”No matter what, I’ll be supporting Occupy Wall Street. And I think the movement’s basic strategy – to build numbers and stay in the fight, rather than tying itself to any particular set of principles – makes a lot of sense early on. But the time is rapidly approaching when the movement is going to have to offer concrete solutions to the problems posed by Wall Street. To do that, it will need a short but powerful list of demands. There are thousands one could make, but I’d suggest focusing on five:
1. Break up the monopolies. The so-called “Too Big to Fail” financial companies – now sometimes called by the more accurate term “Systemically Dangerous Institutions” – are a direct threat to national security. They are above the law and above market consequence, making them more dangerous and unaccountable than a thousand mafias combined. There are about 20 such firms in America, and they need to be dismantled; a good start would be to repeal the Gramm-Leach-Bliley Act and mandate the separation of insurance companies, investment banks and commercial banks.
2. Pay for your own bailouts. A tax of 0.1 percent on all trades of stocks and bonds and a 0.01 percent tax on all trades of derivatives would generate enough revenue to pay us back for the bailouts, and still have plenty left over to fight the deficits the banks claim to be so worried about. It would also deter the endless chase for instant profits through computerized insider-trading schemes like High Frequency Trading, and force Wall Street to go back to the job it’s supposed to be doing, i.e., making sober investments in job-creating businesses and watching them grow.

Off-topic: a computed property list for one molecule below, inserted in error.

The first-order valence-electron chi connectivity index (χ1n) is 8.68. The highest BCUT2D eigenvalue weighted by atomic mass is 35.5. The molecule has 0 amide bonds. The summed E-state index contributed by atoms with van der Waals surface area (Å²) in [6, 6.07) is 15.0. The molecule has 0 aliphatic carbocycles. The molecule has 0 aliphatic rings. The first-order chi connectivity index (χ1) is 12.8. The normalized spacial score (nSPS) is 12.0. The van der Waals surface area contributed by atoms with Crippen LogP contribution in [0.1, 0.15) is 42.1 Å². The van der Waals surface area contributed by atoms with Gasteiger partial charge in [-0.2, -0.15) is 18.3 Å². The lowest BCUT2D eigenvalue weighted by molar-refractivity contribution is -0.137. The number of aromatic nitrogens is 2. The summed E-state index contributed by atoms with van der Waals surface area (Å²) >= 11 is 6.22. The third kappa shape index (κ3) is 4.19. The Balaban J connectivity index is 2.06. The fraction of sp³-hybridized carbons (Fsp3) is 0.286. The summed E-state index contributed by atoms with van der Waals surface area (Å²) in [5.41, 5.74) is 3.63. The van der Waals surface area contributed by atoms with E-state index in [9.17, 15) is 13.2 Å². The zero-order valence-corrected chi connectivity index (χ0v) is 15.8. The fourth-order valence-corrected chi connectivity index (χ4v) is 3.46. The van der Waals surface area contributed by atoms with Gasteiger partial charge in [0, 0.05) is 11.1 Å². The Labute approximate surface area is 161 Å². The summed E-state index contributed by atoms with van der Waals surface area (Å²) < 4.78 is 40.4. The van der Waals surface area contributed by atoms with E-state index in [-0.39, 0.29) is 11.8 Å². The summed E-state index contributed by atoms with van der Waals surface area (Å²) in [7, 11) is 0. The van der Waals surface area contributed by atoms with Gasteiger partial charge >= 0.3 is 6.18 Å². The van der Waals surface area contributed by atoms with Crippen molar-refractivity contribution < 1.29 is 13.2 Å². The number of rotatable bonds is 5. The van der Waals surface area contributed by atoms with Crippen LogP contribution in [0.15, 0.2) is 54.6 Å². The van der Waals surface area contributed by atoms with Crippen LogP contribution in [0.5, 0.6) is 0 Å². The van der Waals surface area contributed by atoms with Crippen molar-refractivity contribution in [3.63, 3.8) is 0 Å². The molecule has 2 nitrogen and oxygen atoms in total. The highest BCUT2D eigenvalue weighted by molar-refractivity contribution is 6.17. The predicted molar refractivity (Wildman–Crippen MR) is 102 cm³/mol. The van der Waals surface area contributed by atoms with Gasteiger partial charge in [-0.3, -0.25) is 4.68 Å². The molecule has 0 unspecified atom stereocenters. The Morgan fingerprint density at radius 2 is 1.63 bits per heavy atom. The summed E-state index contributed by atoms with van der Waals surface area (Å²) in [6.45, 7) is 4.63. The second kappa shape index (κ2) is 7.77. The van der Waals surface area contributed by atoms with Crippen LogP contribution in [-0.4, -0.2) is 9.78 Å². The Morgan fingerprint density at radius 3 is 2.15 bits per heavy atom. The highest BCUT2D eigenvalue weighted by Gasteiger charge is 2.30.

3. No public money for private lobbying. A company that receives a public bailout should not be allowed to use the taxpayer’s own money to lobby against him. You can either suck on the public teat or influence the next presidential race, but you can’t do both. Butt out for once and let the people choose the next president and Congress.
4. Tax hedge-fund gamblers. For starters, we need an immediate repeal of the preposterous and indefensible carried-interest tax break, which allows hedge-fund titans like Stevie Cohen and John Paulson to pay taxes of only 15 percent on their billions in gambling income, while ordinary Americans pay twice that for teaching kids and putting out fires. I defy any politician to stand up and defend that loophole during an election year.
5. Change the way bankers get paid. We need new laws preventing Wall Street executives from getting bonuses upfront for deals that might blow up in all of our faces later. It should be: You make a deal today, you get company stock you can redeem two or three years from now. That forces everyone to be invested in his own company’s long-term health – no more Joe Cassanos pocketing multimillion-dollar bonuses for destroying the AIGs of the world.
To quote the immortal political philosopher Matt Damon from Rounders, “The key to No Limit poker is to put a man to a decision for all his chips.” The only reason the Lloyd Blankfeins and Jamie Dimons of the world survive is that they’re never forced, by the media or anyone else, to put all their cards on the table. If Occupy Wall Street can do that – if it can speak to the millions of people the banks have driven into foreclosure and joblessness – it has a chance to build a massive grassroots movement. All it has to do is light a match in the right place, and the overwhelming public support for real reform – not later, but right now – will be there in an instant.” Matt Taibbi